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There is some confusion when determining if, or how, a plant is considered “native.” In my opinion, the best definition for a “native” comes from the Virginia Native Plant Society:
“Native plants are those that were growing here when the settlers first arrived and have adapted to the environmental conditions of this region over a long period of time. This gives them an advantage over introduced species by being resistant to drought, insects, and diseases and are ideal for growing in a natural garden.”
Why should someone consider native plants? It is advantageous to use native plants because they require less maintenance than horticultural varieties that have not adapted to our local weather patterns and soil conditions. Also, as land is being developed for commercial and residential growth, we are losing our native plants. It seems to be our responsibility to help preserve our natural plants for future generations by just adding a few native plants to our landscape.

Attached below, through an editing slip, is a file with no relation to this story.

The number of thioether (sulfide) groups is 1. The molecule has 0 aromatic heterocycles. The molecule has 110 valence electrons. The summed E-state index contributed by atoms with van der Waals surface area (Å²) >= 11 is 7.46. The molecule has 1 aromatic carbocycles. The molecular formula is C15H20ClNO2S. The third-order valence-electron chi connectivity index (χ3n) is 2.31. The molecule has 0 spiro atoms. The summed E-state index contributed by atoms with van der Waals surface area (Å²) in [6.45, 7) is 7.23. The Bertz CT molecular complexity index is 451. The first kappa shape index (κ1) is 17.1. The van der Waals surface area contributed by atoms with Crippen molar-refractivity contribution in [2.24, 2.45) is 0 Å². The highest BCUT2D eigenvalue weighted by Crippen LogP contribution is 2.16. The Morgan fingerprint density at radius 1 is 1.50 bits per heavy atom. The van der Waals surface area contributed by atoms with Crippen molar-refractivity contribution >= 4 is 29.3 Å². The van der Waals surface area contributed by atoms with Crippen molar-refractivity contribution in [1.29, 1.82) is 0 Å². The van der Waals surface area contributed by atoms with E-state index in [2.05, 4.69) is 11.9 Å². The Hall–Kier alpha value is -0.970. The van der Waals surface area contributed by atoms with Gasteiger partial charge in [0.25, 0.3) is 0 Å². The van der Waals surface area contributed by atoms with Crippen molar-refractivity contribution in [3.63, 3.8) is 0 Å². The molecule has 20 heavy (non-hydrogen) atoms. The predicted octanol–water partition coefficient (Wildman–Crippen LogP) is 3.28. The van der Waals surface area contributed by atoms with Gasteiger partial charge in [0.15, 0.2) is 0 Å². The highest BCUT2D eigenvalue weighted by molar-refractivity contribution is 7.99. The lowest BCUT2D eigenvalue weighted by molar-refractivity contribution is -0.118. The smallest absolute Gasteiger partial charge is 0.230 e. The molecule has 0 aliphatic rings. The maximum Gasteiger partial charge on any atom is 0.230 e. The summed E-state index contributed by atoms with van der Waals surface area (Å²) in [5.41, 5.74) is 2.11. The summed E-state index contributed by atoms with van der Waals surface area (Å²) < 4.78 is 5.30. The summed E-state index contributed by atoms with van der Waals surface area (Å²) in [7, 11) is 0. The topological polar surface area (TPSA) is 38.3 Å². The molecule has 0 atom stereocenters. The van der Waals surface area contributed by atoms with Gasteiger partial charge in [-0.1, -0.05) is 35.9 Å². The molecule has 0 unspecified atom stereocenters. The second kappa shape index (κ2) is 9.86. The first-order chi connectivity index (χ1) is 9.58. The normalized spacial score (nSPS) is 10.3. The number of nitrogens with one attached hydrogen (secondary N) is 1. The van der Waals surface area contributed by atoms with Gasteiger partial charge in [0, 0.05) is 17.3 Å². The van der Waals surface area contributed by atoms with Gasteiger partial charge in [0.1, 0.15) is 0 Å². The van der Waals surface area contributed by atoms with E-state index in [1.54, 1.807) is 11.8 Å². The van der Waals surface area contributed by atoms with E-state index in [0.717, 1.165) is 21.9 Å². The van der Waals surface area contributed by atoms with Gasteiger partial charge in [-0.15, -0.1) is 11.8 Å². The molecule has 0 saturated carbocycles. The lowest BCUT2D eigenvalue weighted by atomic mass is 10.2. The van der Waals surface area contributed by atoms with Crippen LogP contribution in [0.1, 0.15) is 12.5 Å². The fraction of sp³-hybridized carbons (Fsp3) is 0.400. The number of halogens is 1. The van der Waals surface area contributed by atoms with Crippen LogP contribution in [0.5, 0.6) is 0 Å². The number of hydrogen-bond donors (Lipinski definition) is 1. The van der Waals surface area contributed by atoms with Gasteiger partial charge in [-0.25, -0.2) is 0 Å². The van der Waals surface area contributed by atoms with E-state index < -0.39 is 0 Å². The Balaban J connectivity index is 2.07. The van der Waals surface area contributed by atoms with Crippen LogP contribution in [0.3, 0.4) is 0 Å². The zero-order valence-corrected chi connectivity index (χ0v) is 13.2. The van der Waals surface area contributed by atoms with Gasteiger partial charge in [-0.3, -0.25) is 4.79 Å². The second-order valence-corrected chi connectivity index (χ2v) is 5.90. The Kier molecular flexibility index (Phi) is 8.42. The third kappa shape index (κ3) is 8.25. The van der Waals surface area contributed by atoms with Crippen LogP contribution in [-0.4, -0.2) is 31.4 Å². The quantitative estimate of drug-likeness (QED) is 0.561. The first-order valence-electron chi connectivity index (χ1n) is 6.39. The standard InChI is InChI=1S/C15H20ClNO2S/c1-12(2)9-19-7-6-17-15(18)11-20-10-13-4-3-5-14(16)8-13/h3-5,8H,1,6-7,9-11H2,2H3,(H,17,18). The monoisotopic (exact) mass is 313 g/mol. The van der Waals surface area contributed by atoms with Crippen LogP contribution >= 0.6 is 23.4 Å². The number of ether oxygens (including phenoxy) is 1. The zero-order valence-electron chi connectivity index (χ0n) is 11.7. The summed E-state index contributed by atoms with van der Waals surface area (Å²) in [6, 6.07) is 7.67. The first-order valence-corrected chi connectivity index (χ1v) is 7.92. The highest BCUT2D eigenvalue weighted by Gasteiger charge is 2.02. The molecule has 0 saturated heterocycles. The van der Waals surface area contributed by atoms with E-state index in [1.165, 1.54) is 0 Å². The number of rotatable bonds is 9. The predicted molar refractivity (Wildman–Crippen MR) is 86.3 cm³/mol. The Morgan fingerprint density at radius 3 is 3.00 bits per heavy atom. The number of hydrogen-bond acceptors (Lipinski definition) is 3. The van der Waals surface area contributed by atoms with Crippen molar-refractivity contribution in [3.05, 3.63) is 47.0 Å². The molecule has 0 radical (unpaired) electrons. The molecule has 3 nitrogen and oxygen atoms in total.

Gardening with native plants is becoming a strong gardening trend with homeowners. More and more we are reading about gardening symposiums being conducted by local Master Gardeners and other horticultural professionals that include gardening with native plants as a topic. Matter of fact, this past month our very own, Eve Roemhildt conducted a seminar on native plants and it was very informative and very well attended. Eve compiled an extraordinary handout listing our native plants (trees, shrubs, vines, perennials, and grasses). We have this as a handout for anyone interested.
When you are ready, come to us and let us show you our extensive selection of native plants that we have available now.
HAPPY SPRING and HAPPY “NATIVE” GARDENING